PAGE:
NOx concentration was determined by an enzyme-linked immunoassay kit (Cayman Chemical Co. Catalog No: 780001). In the presence of nitrate reductase; nitrate was enzymatically converted to nitrite. The results were expressed as μmol/L. A coefficient of variation of 7.5% was obtained.

Serum PCO levels were measured by a solid phase ELISA (Northwest Life Science Specialties, LLC, and Catalog No: NWKPCK01). Samples containing protein were reacted with Dinitrophenylhydrazine (DNP); then the protein was nonspecifically adsorbed to an ELISA plate. The results were expressed as nmol/L. A coefficient of variation of 7.8% was obtained.

Serum GSH levels were measured by a modified method described by Tietze by using a commercial kit (Northwest Life Science Specialties, LLC, and Catalog No: NWK-GSH01). First serum samples were deproteinized with 5% Metaphosphoric acid. After centrifugation, samples were diluted 1:20. After multiplying the values obtained for samples by the appropriate factor to correct for the sample dilution, the results were expressed as μmol/L. A coefficient of variation of 4.2% was obtained.

Serum Hcy levels were measured by ELISA (Axis-Shield Diagnostic Ltd. Dundee, UK. Catalog No: FHCY100). Proteinbound Hcy was reduced to free Hcy and enzymatically converted to S-adenosyl-L-homocysteine (SAH). The results were expressed as μmol/L. A co-efficient of variation of 4.5% was obtained.

Serum 3-NT levels measured by ELISA method using a commercial kit (Northwest Life Science Specialties, LLC, and Catalog No: NWK-NTR01). The results were expressed as nmol/L. A coefficient of variation of 5.2% was obtained.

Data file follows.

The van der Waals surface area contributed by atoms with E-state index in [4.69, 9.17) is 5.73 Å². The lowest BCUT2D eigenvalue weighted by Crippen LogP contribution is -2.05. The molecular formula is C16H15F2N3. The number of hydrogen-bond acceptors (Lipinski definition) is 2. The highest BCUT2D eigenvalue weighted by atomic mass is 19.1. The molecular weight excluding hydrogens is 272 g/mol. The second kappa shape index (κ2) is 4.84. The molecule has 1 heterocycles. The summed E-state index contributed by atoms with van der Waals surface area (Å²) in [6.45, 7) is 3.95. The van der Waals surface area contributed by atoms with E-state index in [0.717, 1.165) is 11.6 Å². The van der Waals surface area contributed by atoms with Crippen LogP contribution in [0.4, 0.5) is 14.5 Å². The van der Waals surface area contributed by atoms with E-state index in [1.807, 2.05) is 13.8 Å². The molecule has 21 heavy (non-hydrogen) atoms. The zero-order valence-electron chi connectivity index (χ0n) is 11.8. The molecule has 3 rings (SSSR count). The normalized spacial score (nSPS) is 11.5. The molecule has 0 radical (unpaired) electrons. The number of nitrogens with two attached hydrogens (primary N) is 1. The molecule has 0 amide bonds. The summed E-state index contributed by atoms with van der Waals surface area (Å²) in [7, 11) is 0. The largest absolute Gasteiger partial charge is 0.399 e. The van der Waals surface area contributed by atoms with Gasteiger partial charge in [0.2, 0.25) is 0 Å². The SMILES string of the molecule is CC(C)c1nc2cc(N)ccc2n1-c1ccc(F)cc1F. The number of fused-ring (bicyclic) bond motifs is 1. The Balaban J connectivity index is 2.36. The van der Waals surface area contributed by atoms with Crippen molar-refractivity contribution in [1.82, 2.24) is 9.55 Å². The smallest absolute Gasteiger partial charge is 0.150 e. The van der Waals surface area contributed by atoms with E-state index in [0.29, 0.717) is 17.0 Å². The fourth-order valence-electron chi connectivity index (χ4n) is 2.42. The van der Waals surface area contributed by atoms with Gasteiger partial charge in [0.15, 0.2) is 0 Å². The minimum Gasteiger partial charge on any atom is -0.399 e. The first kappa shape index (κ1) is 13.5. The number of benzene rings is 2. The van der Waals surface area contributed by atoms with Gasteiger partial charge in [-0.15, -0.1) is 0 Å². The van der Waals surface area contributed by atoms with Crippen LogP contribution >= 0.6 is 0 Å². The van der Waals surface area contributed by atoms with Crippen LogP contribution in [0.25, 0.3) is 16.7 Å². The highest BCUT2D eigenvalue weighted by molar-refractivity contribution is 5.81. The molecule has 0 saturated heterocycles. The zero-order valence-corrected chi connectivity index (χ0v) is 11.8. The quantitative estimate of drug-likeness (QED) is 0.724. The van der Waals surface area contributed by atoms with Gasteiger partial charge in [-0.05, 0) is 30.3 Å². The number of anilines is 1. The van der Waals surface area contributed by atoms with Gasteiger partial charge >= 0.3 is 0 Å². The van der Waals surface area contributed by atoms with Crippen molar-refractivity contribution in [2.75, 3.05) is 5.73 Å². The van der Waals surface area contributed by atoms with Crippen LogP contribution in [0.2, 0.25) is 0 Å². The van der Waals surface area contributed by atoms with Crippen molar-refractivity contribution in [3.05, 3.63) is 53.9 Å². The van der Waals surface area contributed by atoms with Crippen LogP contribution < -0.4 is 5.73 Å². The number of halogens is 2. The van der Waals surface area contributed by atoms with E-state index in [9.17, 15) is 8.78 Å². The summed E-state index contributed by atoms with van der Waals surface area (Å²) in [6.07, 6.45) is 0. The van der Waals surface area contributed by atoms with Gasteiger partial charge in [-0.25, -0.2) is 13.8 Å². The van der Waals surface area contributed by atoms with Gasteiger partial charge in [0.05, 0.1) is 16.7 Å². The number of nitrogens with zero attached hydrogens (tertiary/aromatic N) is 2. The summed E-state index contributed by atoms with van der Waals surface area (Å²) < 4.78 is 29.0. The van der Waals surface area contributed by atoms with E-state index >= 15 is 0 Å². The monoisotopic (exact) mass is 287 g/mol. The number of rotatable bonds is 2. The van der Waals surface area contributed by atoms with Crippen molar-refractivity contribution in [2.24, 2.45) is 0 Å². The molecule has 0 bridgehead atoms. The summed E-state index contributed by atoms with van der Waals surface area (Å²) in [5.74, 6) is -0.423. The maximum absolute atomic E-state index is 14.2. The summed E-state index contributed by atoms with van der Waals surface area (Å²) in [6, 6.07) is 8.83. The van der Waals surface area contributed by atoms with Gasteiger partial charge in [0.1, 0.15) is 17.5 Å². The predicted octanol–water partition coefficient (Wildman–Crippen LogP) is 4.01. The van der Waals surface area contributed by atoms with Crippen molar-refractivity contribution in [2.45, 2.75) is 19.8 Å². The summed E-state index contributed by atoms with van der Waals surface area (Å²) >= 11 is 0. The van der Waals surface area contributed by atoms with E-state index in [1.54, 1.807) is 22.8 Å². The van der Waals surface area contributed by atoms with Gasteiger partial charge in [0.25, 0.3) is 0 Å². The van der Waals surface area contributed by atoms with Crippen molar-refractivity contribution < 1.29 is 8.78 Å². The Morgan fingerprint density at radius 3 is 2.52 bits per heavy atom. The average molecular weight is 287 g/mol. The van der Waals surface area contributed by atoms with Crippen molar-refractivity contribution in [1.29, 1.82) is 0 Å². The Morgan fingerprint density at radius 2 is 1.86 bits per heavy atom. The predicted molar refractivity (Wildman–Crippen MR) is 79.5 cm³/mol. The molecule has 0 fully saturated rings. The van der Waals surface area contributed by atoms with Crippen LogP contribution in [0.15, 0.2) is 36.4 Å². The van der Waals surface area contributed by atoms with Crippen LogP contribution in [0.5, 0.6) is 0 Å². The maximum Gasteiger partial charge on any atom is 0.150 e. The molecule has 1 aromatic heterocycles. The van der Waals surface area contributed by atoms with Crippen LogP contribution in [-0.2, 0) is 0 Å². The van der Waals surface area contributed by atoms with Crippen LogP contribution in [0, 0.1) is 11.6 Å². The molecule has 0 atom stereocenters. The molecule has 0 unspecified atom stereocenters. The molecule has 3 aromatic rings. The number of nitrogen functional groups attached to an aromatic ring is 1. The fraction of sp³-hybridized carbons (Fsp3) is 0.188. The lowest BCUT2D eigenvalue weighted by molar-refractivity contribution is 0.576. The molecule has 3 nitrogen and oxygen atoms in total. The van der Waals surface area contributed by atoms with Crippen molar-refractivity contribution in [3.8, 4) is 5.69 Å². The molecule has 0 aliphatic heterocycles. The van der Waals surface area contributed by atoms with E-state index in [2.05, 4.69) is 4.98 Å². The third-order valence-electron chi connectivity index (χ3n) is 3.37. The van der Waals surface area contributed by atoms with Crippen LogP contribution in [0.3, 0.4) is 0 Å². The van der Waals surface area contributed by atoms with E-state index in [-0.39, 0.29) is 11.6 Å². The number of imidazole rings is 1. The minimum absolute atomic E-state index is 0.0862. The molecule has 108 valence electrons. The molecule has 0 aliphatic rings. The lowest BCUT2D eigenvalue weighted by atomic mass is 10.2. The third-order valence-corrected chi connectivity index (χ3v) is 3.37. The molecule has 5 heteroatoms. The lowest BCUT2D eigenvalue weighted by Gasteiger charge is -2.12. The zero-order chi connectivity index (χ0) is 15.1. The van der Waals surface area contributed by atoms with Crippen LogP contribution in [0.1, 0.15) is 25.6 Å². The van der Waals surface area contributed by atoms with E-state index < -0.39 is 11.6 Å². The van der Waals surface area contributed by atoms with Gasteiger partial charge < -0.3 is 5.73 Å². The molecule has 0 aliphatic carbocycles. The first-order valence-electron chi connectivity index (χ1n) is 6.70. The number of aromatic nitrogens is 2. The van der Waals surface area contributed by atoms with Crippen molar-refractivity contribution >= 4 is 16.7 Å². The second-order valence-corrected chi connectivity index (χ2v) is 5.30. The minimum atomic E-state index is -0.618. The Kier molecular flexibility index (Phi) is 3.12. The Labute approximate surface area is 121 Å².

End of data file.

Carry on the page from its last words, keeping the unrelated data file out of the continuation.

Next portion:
Serum F2-isoprostane levels were measured by competitive ELISA (CAYMAN Chemical Co, USA, and Catalog No: 516351). The results were expressed as pg/ml. A coefficient of variation of 11.0% was obtained.

Serum MDA levels were measured by high-pressure liquid chromatography (HPLC) by using commercial kits (Chromsystems Instruments and Chemicals GmbH, Munich, Germany, Cat. No: 67000). The results were expressed as μmol/L. A coefficient of variation of 3.7% was obtained.

Serum Amylin levels were determined by a monoclonal antibody-based sandwich immunoassay method (Millipore Corporation, USA, Catalog No: EZHA-52K). The results were expressed as picomol/L. A coefficient of variation of 7.4% was obtained.

Serum Adiponectin levels were determined by quantitative sandwich ELISA (AssayPro LCC, USA, Catalog No: EA2500-1). The results were expressed as μg/ml. A coefficient of variation of 5.5% was obtained.

Serum IGF-I levels were determined by ELISA (AssayPro LCC, USA, Catalog No: EI1001-1). All samples were diluted 1:80 with sample diluent. After multiplying the values obtained for samples by the appropriate factor to correct for the sample dilution, the results were expressed as ng/ml. A coefficient of variation of 4.2% was obtained.